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Genetic Deletion Linked to Raised Risk of Autism, Schizophrenia

FRIDAY, Nov. 5 (HealthDay News) -- An international consortium of researchers has linked a regional abnormality found in a specific chromosome to a significantly increased risk for both autism spectrum disorders (ASD) and schizophrenia.

Although previous work has indicated that genetic mutations play an important role in the risk of both disorders, this latest finding is the first to hone in on this specific abnormality, which takes the form of a wholesale absence of a certain sequence of genetic material.

Individuals missing the chromosome 17 sequence are about 14 times more likely to develop autism and schizophrenia, the research team estimated.

"We have uncovered a [genetic] variation that confers a very high risk for ASD, schizophrenia and neurodevelopmental disorders," study author Dr. Daniel Moreno-De-Luca, a postdoctoral fellow in the department of human genetics at Emory University in Atlanta, said in a university news release.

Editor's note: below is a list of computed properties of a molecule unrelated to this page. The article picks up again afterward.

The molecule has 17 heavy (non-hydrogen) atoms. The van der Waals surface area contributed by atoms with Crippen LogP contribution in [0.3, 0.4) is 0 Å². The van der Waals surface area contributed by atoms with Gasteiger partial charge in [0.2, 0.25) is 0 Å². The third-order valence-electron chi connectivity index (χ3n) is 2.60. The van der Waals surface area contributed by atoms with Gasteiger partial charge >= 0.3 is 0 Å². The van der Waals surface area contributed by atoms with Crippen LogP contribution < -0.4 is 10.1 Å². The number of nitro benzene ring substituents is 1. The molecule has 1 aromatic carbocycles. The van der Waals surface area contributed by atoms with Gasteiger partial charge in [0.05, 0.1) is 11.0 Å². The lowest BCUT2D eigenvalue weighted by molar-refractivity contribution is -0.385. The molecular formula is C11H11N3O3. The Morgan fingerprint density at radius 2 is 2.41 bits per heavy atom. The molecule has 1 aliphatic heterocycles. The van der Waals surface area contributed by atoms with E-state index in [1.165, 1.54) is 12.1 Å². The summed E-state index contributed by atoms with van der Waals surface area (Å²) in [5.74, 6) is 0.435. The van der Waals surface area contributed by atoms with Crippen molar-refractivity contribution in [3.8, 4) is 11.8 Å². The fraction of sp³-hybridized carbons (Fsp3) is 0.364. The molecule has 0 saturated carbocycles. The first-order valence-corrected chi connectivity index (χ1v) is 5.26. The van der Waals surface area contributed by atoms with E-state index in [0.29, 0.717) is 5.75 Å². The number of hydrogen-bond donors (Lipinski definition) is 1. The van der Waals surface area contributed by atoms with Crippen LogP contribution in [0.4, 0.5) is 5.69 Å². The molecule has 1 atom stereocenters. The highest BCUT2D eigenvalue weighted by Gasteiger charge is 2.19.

Moreno-De-Luca further explained the significance of the finding by noting that this particular region, comprised of 15 genes, "is among the 10 most frequent pathogenic recurrent genomic deletions identified in children with unexplained neurodevelopment impairments. We believe it also may increase risk for other psychiatric conditions such as bipolar disorder."

He and his colleagues report their findings in the Nov. 4 online edition of the American Journal of Human Genetics.

Identification of this new genetic marker for autism and schizophrenia stemmed from work with about 23,000 patients diagnosed with autism, developmental delay, intellectual disability or schizophrenia, 24 of whom had the chromosome 17 deletion.

By contrast, among a pool of nearly 52,500 healthy patients, none were found to be missing the genetic material, the investigators reported.

The authors noted that prior research had established that a mutation in one of the 15 missing genes in the newly identified sequence is a cause of both renal cysts and diabetes syndrome.

More information

For more on autism, visit the U.S. National Institutes of Health.

-- Alan Mozes

SOURCE: Emory University, news release, Nov. 4, 2010

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